“Try to pose for yourself this task: not to think of a polar bear, and you will see that the cursed thing will come to mind every minute.” – Quote from Dostoïevski, in his Winter Notes on Summer Impressions.

The young Dostoïevski challenged his brother not to think about a polar bear, leaving him perplexed and confused.

In 1987, Daniel Wegner, American social psychologist, discovered the Dostoïevski quote and decided to test its validity. He asked a first group of students (group A) to concentrate on something other than a polar bear for 5 minutes, ringing a bell each time they thought about a polar bear. Next, he asked the group to intentionally think about a polar bear and to carry out the same task.

A comparison group (group B) were asked to think about a polar bear for 10 whole minutes.

Not only were the first group, group A, incapable of suppressing the thought of polar bears for the 5 first minutes, but this group continued to think more about polar bears during the 5 last minutes than the group who weren’t trying to suppress the thought.

Suppressing negative thoughts

Jennifer Borton and Elisabeth Casey, of Hamilton College in New York, decided to continue this experiment and carry out their own study. They asked a group to identify the most unpleasant thought that they have about themselves. The group were then divided into two sub-groups. Group A had to dispel this thought from their mind for 11 days. Group B did not receive any specific advice. Over the 11 days, every person in group A and B had to note every evening how often this unpleasant thought occurred, their mood, their anxiety and self-esteem levels.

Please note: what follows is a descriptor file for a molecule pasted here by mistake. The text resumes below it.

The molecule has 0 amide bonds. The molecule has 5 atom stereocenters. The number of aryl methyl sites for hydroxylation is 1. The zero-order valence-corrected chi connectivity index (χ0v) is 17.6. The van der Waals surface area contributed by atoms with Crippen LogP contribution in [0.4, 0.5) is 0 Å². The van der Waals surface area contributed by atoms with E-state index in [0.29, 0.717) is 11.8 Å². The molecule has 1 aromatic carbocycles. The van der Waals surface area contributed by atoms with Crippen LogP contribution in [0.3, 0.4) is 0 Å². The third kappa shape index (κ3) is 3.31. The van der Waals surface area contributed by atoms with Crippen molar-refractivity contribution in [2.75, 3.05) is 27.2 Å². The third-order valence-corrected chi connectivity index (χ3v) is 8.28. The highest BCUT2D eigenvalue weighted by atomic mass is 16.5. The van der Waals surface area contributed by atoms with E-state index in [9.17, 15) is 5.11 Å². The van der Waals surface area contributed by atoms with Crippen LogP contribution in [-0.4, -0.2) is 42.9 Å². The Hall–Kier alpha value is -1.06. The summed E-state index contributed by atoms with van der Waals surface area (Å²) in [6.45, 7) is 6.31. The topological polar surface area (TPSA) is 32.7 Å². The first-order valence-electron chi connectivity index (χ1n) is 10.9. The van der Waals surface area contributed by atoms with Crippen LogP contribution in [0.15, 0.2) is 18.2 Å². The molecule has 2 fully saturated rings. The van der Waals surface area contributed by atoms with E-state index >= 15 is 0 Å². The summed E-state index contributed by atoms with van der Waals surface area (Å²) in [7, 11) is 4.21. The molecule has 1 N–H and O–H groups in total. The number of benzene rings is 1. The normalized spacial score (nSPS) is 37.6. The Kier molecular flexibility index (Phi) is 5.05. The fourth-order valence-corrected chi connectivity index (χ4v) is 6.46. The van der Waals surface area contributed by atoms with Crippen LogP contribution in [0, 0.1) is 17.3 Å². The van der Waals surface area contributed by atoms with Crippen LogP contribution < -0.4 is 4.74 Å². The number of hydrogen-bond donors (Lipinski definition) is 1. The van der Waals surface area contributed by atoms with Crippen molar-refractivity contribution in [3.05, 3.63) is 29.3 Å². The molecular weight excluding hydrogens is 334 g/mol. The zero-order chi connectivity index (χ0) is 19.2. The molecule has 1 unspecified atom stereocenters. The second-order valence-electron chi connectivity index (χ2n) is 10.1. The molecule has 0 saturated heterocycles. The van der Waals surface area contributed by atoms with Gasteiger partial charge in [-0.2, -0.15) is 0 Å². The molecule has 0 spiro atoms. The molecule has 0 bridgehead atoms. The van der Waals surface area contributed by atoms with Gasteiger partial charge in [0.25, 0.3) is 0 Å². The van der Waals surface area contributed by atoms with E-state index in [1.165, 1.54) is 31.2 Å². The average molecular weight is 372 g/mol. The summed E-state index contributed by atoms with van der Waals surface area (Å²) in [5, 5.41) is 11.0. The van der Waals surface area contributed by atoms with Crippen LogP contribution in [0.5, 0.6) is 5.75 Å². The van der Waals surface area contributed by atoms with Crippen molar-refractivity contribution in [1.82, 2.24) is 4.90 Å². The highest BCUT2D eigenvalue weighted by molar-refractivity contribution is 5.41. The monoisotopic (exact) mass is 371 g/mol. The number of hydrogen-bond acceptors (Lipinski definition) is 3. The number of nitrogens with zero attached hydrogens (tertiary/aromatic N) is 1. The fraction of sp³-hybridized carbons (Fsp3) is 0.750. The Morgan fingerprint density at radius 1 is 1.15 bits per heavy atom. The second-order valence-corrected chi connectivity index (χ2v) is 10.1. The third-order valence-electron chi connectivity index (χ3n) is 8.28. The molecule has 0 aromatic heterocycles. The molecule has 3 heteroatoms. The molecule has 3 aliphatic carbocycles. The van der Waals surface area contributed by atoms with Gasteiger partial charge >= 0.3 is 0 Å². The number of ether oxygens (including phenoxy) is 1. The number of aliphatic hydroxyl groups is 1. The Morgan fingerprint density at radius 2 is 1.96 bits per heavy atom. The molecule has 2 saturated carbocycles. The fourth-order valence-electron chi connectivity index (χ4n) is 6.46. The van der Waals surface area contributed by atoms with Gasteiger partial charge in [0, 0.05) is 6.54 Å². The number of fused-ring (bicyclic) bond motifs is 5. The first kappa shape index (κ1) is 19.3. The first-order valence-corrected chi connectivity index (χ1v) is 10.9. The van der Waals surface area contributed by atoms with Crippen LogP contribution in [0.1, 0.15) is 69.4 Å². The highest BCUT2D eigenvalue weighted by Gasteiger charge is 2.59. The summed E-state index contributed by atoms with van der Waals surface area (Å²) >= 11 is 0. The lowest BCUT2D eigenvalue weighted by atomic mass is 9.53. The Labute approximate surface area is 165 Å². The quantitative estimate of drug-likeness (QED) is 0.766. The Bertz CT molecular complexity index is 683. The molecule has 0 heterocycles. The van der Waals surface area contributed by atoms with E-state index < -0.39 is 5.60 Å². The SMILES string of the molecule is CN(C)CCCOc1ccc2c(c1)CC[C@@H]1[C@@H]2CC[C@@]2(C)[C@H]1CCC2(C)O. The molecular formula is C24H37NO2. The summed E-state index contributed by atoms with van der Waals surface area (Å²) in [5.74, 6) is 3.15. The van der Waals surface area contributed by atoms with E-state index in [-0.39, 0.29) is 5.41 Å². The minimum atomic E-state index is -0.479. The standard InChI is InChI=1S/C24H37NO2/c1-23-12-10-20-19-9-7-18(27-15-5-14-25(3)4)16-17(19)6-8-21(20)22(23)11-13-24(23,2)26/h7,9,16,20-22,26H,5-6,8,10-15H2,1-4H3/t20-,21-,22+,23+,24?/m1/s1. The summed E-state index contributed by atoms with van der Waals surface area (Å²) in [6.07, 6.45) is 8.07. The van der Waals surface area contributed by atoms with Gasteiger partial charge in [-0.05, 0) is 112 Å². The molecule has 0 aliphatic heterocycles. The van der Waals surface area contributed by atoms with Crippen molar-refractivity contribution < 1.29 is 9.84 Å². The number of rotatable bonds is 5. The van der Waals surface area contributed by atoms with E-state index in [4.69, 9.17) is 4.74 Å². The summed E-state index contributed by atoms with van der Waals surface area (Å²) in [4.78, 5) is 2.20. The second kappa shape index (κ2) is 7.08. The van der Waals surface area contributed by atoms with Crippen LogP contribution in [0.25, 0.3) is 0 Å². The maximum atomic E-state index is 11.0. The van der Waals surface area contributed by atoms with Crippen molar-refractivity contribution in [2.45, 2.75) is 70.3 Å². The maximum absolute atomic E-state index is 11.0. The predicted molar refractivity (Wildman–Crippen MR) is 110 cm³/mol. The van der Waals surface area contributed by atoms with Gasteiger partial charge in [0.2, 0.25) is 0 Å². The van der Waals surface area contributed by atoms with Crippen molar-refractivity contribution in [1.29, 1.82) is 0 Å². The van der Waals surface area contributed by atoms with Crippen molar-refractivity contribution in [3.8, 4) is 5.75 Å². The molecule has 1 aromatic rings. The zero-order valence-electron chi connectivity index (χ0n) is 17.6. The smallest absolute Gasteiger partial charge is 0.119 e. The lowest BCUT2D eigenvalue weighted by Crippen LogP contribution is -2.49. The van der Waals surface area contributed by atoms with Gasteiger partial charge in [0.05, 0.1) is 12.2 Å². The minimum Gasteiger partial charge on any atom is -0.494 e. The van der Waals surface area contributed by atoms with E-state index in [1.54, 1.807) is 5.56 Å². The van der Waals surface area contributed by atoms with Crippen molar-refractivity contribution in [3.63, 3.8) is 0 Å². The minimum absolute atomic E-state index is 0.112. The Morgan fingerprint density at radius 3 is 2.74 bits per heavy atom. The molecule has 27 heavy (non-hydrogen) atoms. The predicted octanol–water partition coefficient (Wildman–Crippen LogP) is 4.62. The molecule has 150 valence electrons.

The result? The members of group A ended up thinking more often about the negative thought they were trying to dispel, and they described themselves as being more anxious and less confident.

These classic studies show that suppression creates the very worry it is directed at, as well as lowering self-esteem and affecting mood.

As an athlete, what can you take from this experience?

The trick to outwitting your brain

In our sports training, we often try to avoid negative thoughts or thinking about past mistakes, or thinking about stress.

Did you know that…your brain holds back the message in your thoughts, and not the meaning or intention behind it. Therefore, if you think about not having negative thoughts, the subject is negative thoughts, and that is therefore what you will focus your attention on. It is the same when it comes to stress or mistakes.

Keeping this in mind, you have 2 options to achieve what you want:

  1. When you have a goal, say what you want to achieve, and not what you want to avoid.
  2. When a negative thought appears, welcome it, without judgment, without wearing yourself out trying to fight it, then redirect your attention towards something positive which makes you feel good.

Direct your attention towards the right place

This week, pay attention to the way in which you express your words and your thoughts. Do you have a tendency to say what you what to avoid, or to say what you would like to achieve?

To gain the best results, direct your attention towards what you want to achieve. For example, instead of not thinking about your stress, you could say to yourself that you want to feel calm and bring your focus to your breath. Or even, instead of not making mistakes, you could concentrate on specific technical aspects that guide your performance, like keeping your eyes on the ball or feeling a particular muscle movement.